The 2014 IPO market has been busier than any year since the "dot-com" era of 1999-2001, with 94 companies holding an initial public offering through the month of April.
Through the first four months of the year, 138 companies have officially filed for IPOs. According to Renaissance Capital, every month in 2014 has far outpaced its average for IPO filings from the previous nine years.
But for those unfamiliar with the inner workings of Wall Street firms, the IPO market and the IPO process can be complicated. Terms like "lock-up periods" and "offer prices" get tossed around frequently without any explanation.
Fortunately, Money Morning's Capital Wave Strategist Shah Gilani is an industry veteran and former hedge-fund manager who's had a unique look inside the IPO process.
That's why he addressed this recent reader question about investing in IPOs. Shah removed the mystery from the IPO process for retail investors and explained some of the more complicated factors... Take a look.An Inside Look at Investing in the IPO Market
Reader Question:What is it about initial public offerings? Why do companies hold an IPO before putting their stock on the public market? How do you make sure you gain the most from IPOs? There is a lot of hype around IPOs. It makes me wonder: What are the hidden risks?
Answer from Shah Gilani: An IPO is when a business first sells shares of itself to the "public." IPOs are "priced" the night before they are launched. Basically, investment bankers discuss the market and the how they think the new shares will trade, and they usually have an expected range.
Here's how the IPO price range works...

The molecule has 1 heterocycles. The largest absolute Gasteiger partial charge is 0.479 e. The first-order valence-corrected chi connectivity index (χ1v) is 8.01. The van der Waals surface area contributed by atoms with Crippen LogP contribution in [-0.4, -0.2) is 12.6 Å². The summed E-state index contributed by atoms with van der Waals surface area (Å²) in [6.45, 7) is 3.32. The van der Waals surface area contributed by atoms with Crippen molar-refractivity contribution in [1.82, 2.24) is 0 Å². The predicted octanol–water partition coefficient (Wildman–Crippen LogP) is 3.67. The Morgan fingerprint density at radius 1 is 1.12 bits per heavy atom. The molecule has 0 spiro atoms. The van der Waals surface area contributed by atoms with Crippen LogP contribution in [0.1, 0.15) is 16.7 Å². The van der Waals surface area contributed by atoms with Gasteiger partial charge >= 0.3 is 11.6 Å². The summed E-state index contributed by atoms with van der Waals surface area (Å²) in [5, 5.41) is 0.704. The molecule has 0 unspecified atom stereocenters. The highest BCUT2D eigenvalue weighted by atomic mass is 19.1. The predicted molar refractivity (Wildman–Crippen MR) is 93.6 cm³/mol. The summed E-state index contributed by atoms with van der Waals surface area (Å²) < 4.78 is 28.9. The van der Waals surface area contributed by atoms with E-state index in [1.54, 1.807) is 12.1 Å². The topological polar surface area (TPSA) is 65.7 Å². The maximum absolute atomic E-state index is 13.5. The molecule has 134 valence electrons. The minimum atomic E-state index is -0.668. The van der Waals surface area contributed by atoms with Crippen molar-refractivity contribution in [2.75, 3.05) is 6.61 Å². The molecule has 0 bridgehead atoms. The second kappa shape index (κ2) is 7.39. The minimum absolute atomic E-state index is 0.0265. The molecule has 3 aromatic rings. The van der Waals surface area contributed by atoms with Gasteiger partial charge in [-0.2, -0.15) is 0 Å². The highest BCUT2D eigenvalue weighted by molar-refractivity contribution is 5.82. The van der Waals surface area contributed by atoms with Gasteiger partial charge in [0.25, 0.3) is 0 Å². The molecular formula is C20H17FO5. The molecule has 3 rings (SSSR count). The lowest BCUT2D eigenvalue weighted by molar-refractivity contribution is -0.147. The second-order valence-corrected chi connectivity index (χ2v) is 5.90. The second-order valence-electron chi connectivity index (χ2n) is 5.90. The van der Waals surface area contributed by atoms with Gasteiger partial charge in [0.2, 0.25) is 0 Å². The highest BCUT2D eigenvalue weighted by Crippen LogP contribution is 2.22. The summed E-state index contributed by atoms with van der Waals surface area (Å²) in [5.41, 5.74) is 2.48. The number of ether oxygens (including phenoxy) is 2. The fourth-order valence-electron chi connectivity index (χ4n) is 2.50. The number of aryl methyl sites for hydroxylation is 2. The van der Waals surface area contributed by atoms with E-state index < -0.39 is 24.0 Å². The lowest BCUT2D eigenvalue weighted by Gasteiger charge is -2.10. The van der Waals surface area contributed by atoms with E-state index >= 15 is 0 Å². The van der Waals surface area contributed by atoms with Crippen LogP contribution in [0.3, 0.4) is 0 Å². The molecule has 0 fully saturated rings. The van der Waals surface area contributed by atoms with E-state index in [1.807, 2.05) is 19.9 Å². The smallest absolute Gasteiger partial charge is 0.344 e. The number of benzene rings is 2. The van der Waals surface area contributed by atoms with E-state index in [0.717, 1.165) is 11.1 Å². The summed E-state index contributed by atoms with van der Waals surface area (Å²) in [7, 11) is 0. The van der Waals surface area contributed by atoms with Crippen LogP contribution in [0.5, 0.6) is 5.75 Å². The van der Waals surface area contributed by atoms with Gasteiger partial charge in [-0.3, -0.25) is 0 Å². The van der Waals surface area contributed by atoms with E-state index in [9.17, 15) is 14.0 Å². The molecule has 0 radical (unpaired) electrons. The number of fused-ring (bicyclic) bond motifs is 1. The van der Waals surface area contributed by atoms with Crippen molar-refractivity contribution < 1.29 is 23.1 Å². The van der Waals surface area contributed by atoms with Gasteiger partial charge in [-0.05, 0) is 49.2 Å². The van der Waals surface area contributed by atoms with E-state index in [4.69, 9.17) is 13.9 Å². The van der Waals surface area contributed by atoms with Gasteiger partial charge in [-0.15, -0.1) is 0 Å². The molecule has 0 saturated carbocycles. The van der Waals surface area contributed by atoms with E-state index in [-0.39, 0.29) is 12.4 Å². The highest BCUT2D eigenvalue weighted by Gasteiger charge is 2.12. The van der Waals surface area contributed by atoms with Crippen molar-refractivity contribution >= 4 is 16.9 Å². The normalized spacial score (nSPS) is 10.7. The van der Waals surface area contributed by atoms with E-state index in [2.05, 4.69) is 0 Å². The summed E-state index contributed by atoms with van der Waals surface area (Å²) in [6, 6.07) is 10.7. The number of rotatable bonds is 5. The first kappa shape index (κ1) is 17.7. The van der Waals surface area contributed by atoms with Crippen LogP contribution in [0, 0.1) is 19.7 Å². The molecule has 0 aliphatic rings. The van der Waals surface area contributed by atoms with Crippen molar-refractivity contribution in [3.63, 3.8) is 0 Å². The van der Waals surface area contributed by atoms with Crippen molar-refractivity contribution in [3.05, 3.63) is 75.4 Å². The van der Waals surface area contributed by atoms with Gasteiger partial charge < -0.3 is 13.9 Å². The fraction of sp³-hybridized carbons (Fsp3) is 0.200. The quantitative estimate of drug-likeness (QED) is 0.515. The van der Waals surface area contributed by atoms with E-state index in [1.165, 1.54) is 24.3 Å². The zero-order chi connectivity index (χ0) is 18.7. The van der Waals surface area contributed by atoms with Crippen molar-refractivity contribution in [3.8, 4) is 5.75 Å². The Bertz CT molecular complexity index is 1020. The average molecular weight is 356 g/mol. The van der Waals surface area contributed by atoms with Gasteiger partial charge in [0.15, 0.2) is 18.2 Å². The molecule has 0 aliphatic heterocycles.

Let's say the range is $20 to $25. If the bankers think there is a lot of demand for the shares, they might price the shares at $25, and presumably when the shares start trading, they will open at $25 and keep going higher if there is a ton of demand. If the bankers think the shares won't be a big hit, they would price the shares at $20. It's about demand and positioning the IPO price.
The IPO price is important because that's what the company gets for the shares it's selling. If you're the company, you'd rather get $25 than $20. After the stock is "open," shares move up and down based on investors and traders buying and selling. The company is out of the picture at that time.
However, company owners and employees and those investment bankers still own shares that were originally priced at the higher end of the scale. Eventually, they will want to sell some or all of their shares, and they will hope the price is a lot higher than $25, or they will have wished they had sold them at $25 on the opening day.
Now, the lock-up period refers to the restriction that prevents insiders - owners, CEOs, etc. - who hold stocks in the company before it goes public from selling them after it goes public, usually lasting 90 to 180 days.
But here's the thing: Because Wall Street tends to reserve the hottest issues for its "best" customers - the "ultimate insiders" of the U.S. financial markets - IPO deals can be tough for retail investors to get into right away. Is this fair? NO! But that's the game.
So what you'll want to do is to start paying attention to the stock immediately after the IPO.
There are many risks playing the IPO market. If you buy shares on the opening day, don't hang onto a losing trade. You can always sell the shares if they aren't doing what you expected. You can also buy more if they go down.
However, remember that you won't be playing the IPO game. That's a professional trader's game. That's why you want to start paying attention immediately following the IPO. For you, it should be about the company. Do you want to own shares in it or not, and what is a fair price to pay for their shares?
Do you invest in IPOs after they hit the market? Join the conversation on Twitter @moneymorning using #IPOs.
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